Sri Lanka seeks to raise more debt, hike spending in vote on account supplement

ECONOMYNEXT – Sri Lanka is seeking parliamentary approval to spend 156 billion rupees more and raise up to 357 billion rupees in gross debt, in a supplement to a vote-on-account or a mini-budget running up to April 2020.

“We request a supplementary estimate of 101 billion rupees for recurrent expenditure and 55 billion rupees for capital expenditure be approved for the vote on account,” Prime Minister Mahinda Rajapaksa who is also Finance Minister told parliament.

Rakapaksa also sought parliamentary approval to raise a debt limit from 721 billion rupees in the original vote on account to 1,078 billion rupees or 357 billion rupees for the four months.

The original vote on account estimated revenues at 745 billion rupees and total outflows including spending and debt repayment at 1,470 billion rupees.

Rajapaksa who took over after President Gotabaya Rajapaksa was elected President in November, said there were payment arrears and a revenue shortfall in 2019.

“In addition, to account for foreign debt, we request 2,011 billion rupees in a supplementary estimate,” Rajapaksa said.

“High interest loans had been taken, and some foreign loans exceeded estimates, so they have still not been accounted,” he said.

In 2019 Sri Lanka raised extra foreign debt, under new debt management law to pay loans in 2020.

Sri Lanka had also slashed taxes in a so-called ‘stimulus’ for 2020 with value added taxes halved, some taxes abolished, the cost of which has been estimated at about 500 to 600 billion rupees for the full year according to government spokesmen.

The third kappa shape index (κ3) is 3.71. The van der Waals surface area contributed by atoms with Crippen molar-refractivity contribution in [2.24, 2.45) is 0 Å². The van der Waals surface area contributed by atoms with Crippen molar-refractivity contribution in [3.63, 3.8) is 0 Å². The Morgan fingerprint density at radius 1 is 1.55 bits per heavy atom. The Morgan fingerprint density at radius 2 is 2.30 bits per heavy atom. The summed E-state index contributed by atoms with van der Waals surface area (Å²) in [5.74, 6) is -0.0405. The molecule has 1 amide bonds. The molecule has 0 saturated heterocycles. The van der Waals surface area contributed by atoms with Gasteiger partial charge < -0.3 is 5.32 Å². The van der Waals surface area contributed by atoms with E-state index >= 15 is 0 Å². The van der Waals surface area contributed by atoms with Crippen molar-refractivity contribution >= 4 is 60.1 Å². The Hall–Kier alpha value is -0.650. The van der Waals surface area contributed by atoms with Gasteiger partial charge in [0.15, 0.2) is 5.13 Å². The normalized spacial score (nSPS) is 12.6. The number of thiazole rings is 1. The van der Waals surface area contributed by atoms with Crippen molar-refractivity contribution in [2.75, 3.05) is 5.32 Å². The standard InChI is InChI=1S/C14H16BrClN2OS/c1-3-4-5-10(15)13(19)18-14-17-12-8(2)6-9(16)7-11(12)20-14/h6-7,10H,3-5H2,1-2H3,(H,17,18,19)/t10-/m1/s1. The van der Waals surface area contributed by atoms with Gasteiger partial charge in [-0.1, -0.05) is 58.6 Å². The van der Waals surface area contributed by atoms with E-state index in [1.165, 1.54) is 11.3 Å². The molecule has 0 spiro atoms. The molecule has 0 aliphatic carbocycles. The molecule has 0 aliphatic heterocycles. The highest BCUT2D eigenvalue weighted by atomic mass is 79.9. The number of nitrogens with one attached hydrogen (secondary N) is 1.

Rajapaksa blamed the last administration for running large payment arrears for suppliers which he had to pay.

He said out of about 2,400 billion rupees in revenue targets for 2019, collections had reached about 1,600 billion rupees by November, which grew to about 1,800 billion rupees in December, causing a shortfall of about 600 billion rupees.

Rajapaksa said there were arrears suppliers for expenditure incurred in 2019 around 156 billion rupees.

He said the government owed 45.86 billion rupees to banks for an interest bonus given for senior citizens.

Another 25.7 billion rupees were owed to pharmaceutical suppliers for state hospitals.

Road development contractors were owed 18.45 billion rupees, urban development contractors were owed 6.66 billion rupees and construction of schools had a price tag of 2.8 billion rupees, Rajapaksa said.

Election related expenses were 1.2 billion rupees, with another 400 million rupees required for the 2020 general elections.

The government also owed 23.51 billion rupees for fertilizer suppliers, which has caused problems in providing the fertilizer subsidy, Rajapaksa said.

Military and other state-dependent institutions were owed 5.5 billion rupees.

Capital projects at provincial, district and local government levels required 3.9 billion rupees, while Northern rehabilitation and resettlement needed another 3.1 billion rupees, Rajapaksa said.

Higher education and water supply projects had 2 billion rupees in delays while irrigation and rural development contractors were owed 6.6 billion rupees.

Other delayed payments totalled 13.3 billion rupees, Prime Minister Rajapaksa said.

Sri Lanka’s government will present a supplementary estimate to increase spending by 156 billion rupees for 2020 and expand the debt ceiling, as provisioned finances had run out by November, the Prime Minister said.

“The provisions were not enough to repay expenditure in November and December, so funds required for functioning the vote on account for the first four months of 2020 could not be released,” Mahinda Rajapaksa said in parliament on Wednesday.

“In addition, to account for foreign debt, we request 2,011 billion rupees in a supplementary estimate,” he said.

“High interest loans had been taken, and some foreign loans exceeded estimates, so they have still not been accounted,” he said.

An Active Liability Management Act allows for the government to raise extra funds to repay maturing debt.

(Colombo/Feb06/2020)